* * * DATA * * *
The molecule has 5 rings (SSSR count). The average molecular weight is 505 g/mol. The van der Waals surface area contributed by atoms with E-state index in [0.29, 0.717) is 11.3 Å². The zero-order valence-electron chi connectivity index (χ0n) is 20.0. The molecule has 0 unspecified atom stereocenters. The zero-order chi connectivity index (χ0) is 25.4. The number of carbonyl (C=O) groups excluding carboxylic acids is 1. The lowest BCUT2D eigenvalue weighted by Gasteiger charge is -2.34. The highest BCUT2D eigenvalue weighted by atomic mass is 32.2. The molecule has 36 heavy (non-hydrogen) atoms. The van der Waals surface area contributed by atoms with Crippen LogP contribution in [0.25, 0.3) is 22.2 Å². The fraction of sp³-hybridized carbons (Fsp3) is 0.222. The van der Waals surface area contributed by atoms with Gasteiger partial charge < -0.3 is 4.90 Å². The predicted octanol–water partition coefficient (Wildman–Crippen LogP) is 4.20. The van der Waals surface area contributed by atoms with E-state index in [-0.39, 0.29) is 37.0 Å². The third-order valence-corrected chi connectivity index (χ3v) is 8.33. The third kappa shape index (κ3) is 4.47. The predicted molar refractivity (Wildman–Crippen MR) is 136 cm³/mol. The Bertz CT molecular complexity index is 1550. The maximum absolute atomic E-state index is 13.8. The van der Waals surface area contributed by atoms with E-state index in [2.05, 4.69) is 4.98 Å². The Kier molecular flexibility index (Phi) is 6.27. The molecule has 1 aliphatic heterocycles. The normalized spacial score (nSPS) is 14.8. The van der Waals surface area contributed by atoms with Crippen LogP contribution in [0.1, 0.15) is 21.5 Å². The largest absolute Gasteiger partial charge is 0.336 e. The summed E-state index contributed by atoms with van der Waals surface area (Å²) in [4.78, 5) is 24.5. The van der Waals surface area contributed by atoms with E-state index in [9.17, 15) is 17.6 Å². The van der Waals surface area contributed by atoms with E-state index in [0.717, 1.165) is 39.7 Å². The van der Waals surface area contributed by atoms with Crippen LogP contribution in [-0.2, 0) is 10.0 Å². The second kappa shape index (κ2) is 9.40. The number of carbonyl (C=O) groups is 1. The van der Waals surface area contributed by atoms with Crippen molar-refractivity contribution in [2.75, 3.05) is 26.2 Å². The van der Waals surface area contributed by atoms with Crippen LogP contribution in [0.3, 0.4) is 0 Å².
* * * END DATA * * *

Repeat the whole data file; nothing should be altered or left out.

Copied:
The molecule has 5 rings (SSSR count). The average molecular weight is 505 g/mol. The van der Waals surface area contributed by atoms with E-state index in [0.29, 0.717) is 11.3 Å². The zero-order valence-electron chi connectivity index (χ0n) is 20.0. The molecule has 0 unspecified atom stereocenters. The zero-order chi connectivity index (χ0) is 25.4. The number of carbonyl (C=O) groups excluding carboxylic acids is 1. The lowest BCUT2D eigenvalue weighted by Gasteiger charge is -2.34. The highest BCUT2D eigenvalue weighted by atomic mass is 32.2. The molecule has 36 heavy (non-hydrogen) atoms. The van der Waals surface area contributed by atoms with Crippen LogP contribution in [0.25, 0.3) is 22.2 Å². The fraction of sp³-hybridized carbons (Fsp3) is 0.222. The van der Waals surface area contributed by atoms with Gasteiger partial charge < -0.3 is 4.90 Å². The predicted octanol–water partition coefficient (Wildman–Crippen LogP) is 4.20. The van der Waals surface area contributed by atoms with E-state index in [-0.39, 0.29) is 37.0 Å². The third-order valence-corrected chi connectivity index (χ3v) is 8.33. The third kappa shape index (κ3) is 4.47. The predicted molar refractivity (Wildman–Crippen MR) is 136 cm³/mol. The Bertz CT molecular complexity index is 1550. The maximum absolute atomic E-state index is 13.8. The van der Waals surface area contributed by atoms with E-state index in [2.05, 4.69) is 4.98 Å². The Kier molecular flexibility index (Phi) is 6.27. The molecule has 1 aliphatic heterocycles. The normalized spacial score (nSPS) is 14.8. The van der Waals surface area contributed by atoms with Crippen LogP contribution in [0.1, 0.15) is 21.5 Å². The largest absolute Gasteiger partial charge is 0.336 e. The summed E-state index contributed by atoms with van der Waals surface area (Å²) in [4.78, 5) is 24.5. The van der Waals surface area contributed by atoms with E-state index in [9.17, 15) is 17.6 Å². The van der Waals surface area contributed by atoms with E-state index in [0.717, 1.165) is 39.7 Å². The van der Waals surface area contributed by atoms with Crippen LogP contribution in [-0.2, 0) is 10.0 Å². The second kappa shape index (κ2) is 9.40. The number of carbonyl (C=O) groups is 1. The van der Waals surface area contributed by atoms with Crippen molar-refractivity contribution in [2.75, 3.05) is 26.2 Å². The van der Waals surface area contributed by atoms with Crippen LogP contribution in [0.3, 0.4) is 0 Å².